discriminate patients with HVS from healthy subjects.
gases were collected with a face mask and pulmonary gas exchange was
measured after 10 minutes at rest and after eight minutes standing
upright in 16 patients with HVS and 13healthy control subjects. In
patients with HVS arterial blood samples were also drawn at rest and in
the standing position.
RESULTS—At rest the
variables of respiratory gas exchange did not differ significantly
between the groups. As a response to standing, minute ventilation
increased in both study groups but significantly more in the patients
with HVS (mean difference 5.4 l/min (95% CI 1.1 to 9.6)). The changes
in end tidal CO2 fraction (FETCO2) and in ventilatory equivalents for oxygen
(V̇E/V̇O2) and for
CO2 (V̇E/V̇CO2) during the
orthostatic test were also significantly larger in patients with HVS
than in healthy controls. During standing FETCO2 was significantly lower (mean difference
-1.1 kPa; 95% CI -1.5 to -0.6) and
V̇E/V̇O2 (mean difference
18.4; 95% CI 7.7to 29.0) and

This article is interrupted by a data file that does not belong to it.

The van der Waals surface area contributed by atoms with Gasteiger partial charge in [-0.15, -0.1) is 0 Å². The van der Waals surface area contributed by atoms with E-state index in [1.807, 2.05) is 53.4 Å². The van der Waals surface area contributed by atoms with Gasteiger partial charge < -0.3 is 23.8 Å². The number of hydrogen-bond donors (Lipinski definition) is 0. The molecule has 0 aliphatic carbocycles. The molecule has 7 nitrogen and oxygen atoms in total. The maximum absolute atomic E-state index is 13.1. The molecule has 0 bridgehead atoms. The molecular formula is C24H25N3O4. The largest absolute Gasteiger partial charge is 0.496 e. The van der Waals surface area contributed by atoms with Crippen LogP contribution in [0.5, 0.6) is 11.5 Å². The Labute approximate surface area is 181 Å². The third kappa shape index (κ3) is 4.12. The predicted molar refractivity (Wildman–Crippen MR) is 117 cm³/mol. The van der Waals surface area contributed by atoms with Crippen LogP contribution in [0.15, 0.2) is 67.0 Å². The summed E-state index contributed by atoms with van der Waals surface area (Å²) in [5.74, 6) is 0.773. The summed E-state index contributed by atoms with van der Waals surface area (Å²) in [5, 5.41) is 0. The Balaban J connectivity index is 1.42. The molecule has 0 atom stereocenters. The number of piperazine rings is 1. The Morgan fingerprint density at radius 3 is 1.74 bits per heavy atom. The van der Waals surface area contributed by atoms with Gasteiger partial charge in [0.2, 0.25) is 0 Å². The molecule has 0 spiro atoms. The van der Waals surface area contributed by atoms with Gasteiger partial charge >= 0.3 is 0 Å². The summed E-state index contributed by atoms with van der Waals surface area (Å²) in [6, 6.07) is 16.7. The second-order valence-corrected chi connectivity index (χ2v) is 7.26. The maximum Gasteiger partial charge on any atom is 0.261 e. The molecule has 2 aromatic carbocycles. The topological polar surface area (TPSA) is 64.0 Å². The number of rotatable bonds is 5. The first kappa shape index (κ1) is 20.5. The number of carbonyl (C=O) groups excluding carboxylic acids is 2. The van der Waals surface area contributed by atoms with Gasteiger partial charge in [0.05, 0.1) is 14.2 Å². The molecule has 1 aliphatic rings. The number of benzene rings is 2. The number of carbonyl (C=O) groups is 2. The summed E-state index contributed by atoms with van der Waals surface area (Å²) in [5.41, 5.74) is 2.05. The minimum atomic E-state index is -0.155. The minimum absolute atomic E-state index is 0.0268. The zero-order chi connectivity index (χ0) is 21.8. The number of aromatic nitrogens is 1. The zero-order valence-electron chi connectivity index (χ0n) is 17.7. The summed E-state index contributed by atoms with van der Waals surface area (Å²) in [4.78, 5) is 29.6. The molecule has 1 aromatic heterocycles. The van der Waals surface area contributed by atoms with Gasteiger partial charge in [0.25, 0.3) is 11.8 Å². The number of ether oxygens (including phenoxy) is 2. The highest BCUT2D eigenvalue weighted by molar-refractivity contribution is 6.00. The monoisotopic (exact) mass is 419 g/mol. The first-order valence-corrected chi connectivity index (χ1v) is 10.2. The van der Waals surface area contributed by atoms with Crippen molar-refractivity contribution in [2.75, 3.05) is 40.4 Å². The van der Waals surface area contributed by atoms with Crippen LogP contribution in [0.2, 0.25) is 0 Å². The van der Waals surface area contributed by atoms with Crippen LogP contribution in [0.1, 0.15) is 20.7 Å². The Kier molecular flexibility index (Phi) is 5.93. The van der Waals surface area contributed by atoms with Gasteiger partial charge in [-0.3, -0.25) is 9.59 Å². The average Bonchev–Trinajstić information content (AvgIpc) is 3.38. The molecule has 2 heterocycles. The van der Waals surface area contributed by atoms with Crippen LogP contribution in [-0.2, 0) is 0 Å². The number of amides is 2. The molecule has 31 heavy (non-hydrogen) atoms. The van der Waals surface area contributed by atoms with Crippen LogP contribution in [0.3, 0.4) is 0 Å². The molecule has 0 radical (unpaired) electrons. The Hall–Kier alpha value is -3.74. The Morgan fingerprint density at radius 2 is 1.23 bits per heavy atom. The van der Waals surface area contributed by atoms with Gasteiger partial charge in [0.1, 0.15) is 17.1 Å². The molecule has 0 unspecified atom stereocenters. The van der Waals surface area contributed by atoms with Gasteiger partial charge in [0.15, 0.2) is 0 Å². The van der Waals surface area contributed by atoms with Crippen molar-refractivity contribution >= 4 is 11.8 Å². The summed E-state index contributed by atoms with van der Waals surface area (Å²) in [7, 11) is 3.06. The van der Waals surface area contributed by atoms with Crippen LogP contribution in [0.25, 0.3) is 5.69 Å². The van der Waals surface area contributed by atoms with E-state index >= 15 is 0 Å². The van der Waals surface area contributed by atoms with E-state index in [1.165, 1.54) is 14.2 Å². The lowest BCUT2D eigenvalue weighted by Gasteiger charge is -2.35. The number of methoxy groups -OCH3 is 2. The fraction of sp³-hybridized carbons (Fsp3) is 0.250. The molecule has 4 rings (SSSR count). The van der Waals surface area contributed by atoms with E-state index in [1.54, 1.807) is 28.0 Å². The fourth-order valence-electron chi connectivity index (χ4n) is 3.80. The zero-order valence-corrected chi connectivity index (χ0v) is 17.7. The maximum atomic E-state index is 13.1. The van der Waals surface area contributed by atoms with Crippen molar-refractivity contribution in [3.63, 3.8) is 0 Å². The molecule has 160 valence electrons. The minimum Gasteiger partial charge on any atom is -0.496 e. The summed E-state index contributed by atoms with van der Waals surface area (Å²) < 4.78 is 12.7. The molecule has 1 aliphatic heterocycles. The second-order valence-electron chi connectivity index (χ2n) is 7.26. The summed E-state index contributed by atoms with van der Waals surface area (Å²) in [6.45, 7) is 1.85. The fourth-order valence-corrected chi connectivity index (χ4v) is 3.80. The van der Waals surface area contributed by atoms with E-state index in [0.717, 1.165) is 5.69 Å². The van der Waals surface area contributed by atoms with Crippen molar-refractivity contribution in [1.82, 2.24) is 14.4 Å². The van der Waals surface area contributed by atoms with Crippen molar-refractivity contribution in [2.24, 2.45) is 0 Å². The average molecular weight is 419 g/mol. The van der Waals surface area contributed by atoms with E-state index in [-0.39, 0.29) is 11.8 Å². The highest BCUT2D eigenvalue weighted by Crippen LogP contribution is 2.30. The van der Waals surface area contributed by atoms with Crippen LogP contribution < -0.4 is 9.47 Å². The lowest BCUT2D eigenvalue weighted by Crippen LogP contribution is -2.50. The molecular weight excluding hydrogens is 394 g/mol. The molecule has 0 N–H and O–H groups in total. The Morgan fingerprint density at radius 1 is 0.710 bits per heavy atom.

difference 11.7; 95% CI 4.8 to 18.6) were significantly higher in HVS
patients than in healthy controls. By using the cut off level of 4%
for FETCO2 the sensitivity and specificity of
the test to discriminate HVS were 87% and 77%, respectively, and by
using the cut off level of 37 for
V̇E/V̇O2 they were 93%
and 100%, respectively. In the HVS patients arterial PCO2 and FETCO2 were
closely correlated during the orthostatic test
(r = 0.93, p<0.0001).
response to change in body position from supine to standing, patients
with HVS have an accentuated increase in ventilation which
distinguishes them from healthy subjects. These findings suggest that
non-invasive measurements of pulmonary gas exchange during orthostatic
tests are useful in the clinical evaluation of patients with
Autoimmune autonomic ganglionopathy (AAG) is a rare disorder of antibody mediated impaired transmission across the autonomic ganglia resulting in severe autonomic failure. Some patients with AAG report cognitive impairment of unclear etiology despite treatment of autonomic symptoms.
To investigate the relationship between orthostatic hypotension, antibody titers and cognitive impairment in patients with AAG.